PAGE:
None of the kids who I know took advantage of the military scholarship programs available to med school students which would have paid them a salary while going to med school and left them with no educational debt after completion of their specialty in return for a number of years service as a military doctor in return.
You might also talk to Rolex on the educational requirements of becoming a nurse anesthicist or similar certification. One young man I know completed Emory's program in this (a Master's degree in medical science program) and is now practicing in Atlanta at a very decent salary plus overtime.
Hospital administration might be a route for you but I would think be even more challenging with the new healthcare law going into effect.
But for any of these career choices commitment to a healthcare lifestyle is essential and this commitment should be made prior to undertaking any course leading to career in this field.
As for law, unless you are willing to put in the work and have the potential to be at the top of your class from a highly rated law school and then put in 60 hour or more weeks after you are hired by a firm, the outlook is not very good at present. I know of a Univ. of Virginia law student graduating next month, who was hired by a very prestigious NYC international law firm, only to be put on a year's deferrment (at a salary of $40,000/year) with the possibilty of not being picked up at all after that year. The fellow's father was a highly respected and well connected CEO of a major US bank and curently runs a moderate sized venture capital firm. As you well know this is not an uncommon experience for those recent law graduates who have had their associate employemnt terminated due to cutbacks at law firms.
Most people in health care work very hard under high stress situations in often unpleasant messy situations at all times of the day, involving people that are not always in good control of their emotions. It's no wonder there's already a shortage of qualified nurses.
They deserve more, not less.
04-12-10, 09:12 PM
Ask my sister, she has worked thanklessly in medicine for decades.
My best friends mom does also.
My sister has put her life at risk to help other people and had like 6 needle sticks with HIV patients! She did home care for a while but I know she has had to change jobs a few times for one reason or another.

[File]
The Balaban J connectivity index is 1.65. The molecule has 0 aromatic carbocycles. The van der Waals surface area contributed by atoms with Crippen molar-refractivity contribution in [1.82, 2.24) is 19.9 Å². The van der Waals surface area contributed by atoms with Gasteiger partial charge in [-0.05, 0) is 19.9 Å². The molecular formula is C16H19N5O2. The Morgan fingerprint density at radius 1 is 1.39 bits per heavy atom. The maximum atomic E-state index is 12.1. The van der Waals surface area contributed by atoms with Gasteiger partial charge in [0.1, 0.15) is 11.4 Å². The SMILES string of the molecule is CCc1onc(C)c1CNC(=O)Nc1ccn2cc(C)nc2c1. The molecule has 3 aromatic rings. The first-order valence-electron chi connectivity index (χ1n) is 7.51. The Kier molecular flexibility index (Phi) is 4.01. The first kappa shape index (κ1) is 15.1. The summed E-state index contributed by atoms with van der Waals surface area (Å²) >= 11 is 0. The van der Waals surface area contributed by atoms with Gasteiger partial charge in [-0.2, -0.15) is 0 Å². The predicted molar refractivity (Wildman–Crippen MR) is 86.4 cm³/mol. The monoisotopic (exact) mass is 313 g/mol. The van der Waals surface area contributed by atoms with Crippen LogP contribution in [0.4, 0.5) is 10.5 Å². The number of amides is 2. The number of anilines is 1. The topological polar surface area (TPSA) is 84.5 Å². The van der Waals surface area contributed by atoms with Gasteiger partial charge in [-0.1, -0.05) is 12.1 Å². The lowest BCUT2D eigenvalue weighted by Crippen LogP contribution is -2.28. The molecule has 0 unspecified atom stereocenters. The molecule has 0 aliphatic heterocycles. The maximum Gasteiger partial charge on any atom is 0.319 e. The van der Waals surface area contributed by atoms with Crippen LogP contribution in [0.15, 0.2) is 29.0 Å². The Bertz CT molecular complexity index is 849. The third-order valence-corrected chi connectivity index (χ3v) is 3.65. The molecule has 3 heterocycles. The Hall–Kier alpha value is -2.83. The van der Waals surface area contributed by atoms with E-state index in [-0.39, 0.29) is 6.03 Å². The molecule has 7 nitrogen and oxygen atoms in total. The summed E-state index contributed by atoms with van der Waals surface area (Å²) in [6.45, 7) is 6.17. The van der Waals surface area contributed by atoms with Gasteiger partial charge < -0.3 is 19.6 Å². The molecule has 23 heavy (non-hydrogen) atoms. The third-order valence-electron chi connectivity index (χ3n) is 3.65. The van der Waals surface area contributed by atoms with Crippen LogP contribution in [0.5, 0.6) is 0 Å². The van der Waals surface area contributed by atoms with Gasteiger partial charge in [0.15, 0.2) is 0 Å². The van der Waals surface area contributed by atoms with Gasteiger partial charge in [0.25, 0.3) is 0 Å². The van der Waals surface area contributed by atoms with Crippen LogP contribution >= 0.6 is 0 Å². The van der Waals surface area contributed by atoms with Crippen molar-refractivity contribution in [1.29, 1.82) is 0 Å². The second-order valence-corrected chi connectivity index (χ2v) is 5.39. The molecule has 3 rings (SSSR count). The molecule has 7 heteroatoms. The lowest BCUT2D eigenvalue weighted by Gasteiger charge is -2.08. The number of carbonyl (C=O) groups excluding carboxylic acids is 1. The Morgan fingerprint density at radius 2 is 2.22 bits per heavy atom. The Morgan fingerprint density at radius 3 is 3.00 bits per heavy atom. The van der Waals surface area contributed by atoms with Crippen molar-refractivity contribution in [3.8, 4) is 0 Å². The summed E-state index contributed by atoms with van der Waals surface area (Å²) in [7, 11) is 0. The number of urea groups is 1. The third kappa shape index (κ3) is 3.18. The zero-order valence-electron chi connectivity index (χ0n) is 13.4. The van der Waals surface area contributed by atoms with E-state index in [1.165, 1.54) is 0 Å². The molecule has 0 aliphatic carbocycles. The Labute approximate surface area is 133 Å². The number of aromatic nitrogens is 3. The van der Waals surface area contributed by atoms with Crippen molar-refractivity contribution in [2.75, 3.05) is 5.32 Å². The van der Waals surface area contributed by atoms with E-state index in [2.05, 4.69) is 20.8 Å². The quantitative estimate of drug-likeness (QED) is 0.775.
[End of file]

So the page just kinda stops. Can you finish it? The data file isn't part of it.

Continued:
I know she is good at it and I know she works her butt off doing it for not enough money.
She's in your neck of the woods too, she's a nurse though so she hasn't had all that fancy learnin'.
Oh she did a lot of school but I don't think she got a degree or anything but I do think she at least got her LPN.
+1 on doing volunteer work to see if this is really the thing for you. Also, remember that there are many ways in this world to serve one's fellows, and nothing at all wrong with a career in business.
04-13-10, 09:39 AM
I have been a Firefighter/EMT for almost 27 years. I spent my first 7 years as a volunteer. I gave up a management position at a Mercedes dealership so I could serve full time. Most days, I can't wait to get to work. If you decide to become a servant of the people, you must remember that people are never happy, but at best, relieved to see you. When they need you, it is because something is wrong. But what you do will make things better. Try volunteering first. If you like it well enough to do it for free, then you may find yourself on the way to a career. Life is good when you wake up and want to go to work.
04-13-10, 10:33 AM
I went into medicine because I have always loved the field and helping make a difference in someone's life. My Mother was very sick when I was growing up and her primary care physician is the one who diagnosed and initially treated her Lupus.. he really inspired me. I was a volunteer at our local hospital when I was in high school.. then pre med... then decided to take a job as a research assistant at Eastern Virginia Medical School and sell cars at the same time... then I went to medical school 2 years later.